Sure, but it seldom makes sense to use type char for numeric
computations. int tends to be more efficient; it may be tempting to
save space by using a char, but it's seldom worth it.

I think that using char for numbers is not a very good idea.
It is better to use either "signed char" or "unsigned char", depending
on whether you want a singed or unsigned integer type.
char may be signed or unsigned, depending on your compiler.

Jun 14 '06 #6

P: n/a
SuperKoko wrote:
Keith Thompson wrote:
to********@gmail.com writes:
> sp****@gmail.com wrote:
>> Here's some advice about how to programme in C:
>> (From
>> http://www.uni-muenster.de/ZIV/Mitar.../PL1andC.html/)

[snip]
>> > * Don't use char for numbers!
>
> characters ARE INTEGERS!!!


Sure, but it seldom makes sense to use type char for numeric
computations. int tends to be more efficient; it may be tempting to
save space by using a char, but it's seldom worth it.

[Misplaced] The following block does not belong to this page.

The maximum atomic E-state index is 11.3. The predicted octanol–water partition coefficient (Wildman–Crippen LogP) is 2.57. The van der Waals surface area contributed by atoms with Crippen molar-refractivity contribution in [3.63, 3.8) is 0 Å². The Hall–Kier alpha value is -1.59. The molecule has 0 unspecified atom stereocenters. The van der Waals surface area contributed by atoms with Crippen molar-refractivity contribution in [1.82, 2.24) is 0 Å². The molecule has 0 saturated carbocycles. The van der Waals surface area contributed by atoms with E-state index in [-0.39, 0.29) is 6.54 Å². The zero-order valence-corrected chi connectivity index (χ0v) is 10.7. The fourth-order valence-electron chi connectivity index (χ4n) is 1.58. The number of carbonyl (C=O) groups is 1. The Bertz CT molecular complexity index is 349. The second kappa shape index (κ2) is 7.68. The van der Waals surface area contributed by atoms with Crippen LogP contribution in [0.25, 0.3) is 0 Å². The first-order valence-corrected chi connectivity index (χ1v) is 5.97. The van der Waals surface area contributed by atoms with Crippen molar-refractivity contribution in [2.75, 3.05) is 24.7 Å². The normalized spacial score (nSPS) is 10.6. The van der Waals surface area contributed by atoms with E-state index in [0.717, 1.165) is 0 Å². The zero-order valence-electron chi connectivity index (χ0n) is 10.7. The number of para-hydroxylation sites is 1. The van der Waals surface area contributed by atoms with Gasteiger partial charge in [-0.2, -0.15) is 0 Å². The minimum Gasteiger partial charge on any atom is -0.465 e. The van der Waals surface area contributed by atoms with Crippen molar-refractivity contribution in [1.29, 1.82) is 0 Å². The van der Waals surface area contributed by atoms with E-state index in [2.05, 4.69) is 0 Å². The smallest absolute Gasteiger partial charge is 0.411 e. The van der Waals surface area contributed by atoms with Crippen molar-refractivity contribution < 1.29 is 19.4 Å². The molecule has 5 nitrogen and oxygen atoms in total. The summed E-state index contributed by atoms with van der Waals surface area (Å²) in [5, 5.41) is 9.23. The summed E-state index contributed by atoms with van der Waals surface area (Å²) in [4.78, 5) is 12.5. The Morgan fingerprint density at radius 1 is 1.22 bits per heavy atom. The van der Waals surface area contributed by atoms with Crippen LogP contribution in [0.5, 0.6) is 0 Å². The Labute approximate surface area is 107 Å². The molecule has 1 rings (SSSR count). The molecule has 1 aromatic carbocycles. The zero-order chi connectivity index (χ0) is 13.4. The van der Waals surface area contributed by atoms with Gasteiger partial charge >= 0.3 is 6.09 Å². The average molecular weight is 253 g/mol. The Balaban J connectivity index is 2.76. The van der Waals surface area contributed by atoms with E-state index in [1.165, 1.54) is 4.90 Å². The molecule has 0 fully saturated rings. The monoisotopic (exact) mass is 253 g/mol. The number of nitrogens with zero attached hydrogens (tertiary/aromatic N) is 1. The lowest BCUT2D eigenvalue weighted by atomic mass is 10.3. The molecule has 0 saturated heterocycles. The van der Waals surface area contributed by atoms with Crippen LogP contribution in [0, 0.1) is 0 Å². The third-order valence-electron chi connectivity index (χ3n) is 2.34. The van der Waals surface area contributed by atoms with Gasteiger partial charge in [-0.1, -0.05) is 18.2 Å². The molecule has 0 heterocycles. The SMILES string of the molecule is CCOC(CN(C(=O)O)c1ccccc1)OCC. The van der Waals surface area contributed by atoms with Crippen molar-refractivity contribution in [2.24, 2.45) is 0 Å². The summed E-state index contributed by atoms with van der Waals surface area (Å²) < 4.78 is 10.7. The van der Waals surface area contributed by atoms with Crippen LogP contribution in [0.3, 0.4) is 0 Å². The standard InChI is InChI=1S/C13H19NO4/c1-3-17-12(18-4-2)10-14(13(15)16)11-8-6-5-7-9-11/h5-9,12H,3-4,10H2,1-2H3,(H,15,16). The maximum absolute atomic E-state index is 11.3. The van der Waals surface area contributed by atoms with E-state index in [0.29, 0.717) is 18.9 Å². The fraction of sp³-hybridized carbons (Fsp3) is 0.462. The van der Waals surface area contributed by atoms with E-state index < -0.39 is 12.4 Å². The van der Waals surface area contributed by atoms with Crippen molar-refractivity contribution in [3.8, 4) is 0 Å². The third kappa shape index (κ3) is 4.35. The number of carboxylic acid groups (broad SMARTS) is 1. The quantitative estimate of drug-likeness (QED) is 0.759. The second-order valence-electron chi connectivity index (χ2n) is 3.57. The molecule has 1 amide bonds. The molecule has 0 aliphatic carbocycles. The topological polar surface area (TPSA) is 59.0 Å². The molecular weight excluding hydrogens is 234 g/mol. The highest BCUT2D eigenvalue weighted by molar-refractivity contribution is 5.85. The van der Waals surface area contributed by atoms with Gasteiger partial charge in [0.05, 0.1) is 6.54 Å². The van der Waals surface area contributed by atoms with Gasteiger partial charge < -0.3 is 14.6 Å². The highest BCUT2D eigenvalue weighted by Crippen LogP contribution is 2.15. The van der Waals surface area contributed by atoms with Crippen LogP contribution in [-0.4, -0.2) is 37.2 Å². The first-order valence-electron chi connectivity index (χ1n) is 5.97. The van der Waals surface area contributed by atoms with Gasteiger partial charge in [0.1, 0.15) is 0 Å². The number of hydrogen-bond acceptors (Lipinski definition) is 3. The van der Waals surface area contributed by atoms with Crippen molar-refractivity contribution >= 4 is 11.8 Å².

I think that using char for numbers is not a very good idea.
It is better to use either "signed char" or "unsigned char", depending
on whether you want a singed or unsigned integer type.
char may be signed or unsigned, depending on your compiler.


If the values of interest are in the range 0..127, then plain char will
do, will it not?

Also note that while the space savings for char vs int are small, they're
not so small for struct { char vs int x, y, w, h, q; } and even less small for
char[] vs int[].

--
Chris "charred or singed, at your whim" Dollin
"People are part of the design. It's dangerous to forget that." /Star Cops/

Jun 14 '06 #7

P: n/a
Keith Thompson wrote:
characters ARE INTEGERS!!!


Sure, but it seldom makes sense to use type char for numeric
computations. int tends to be more efficient; it may be tempting to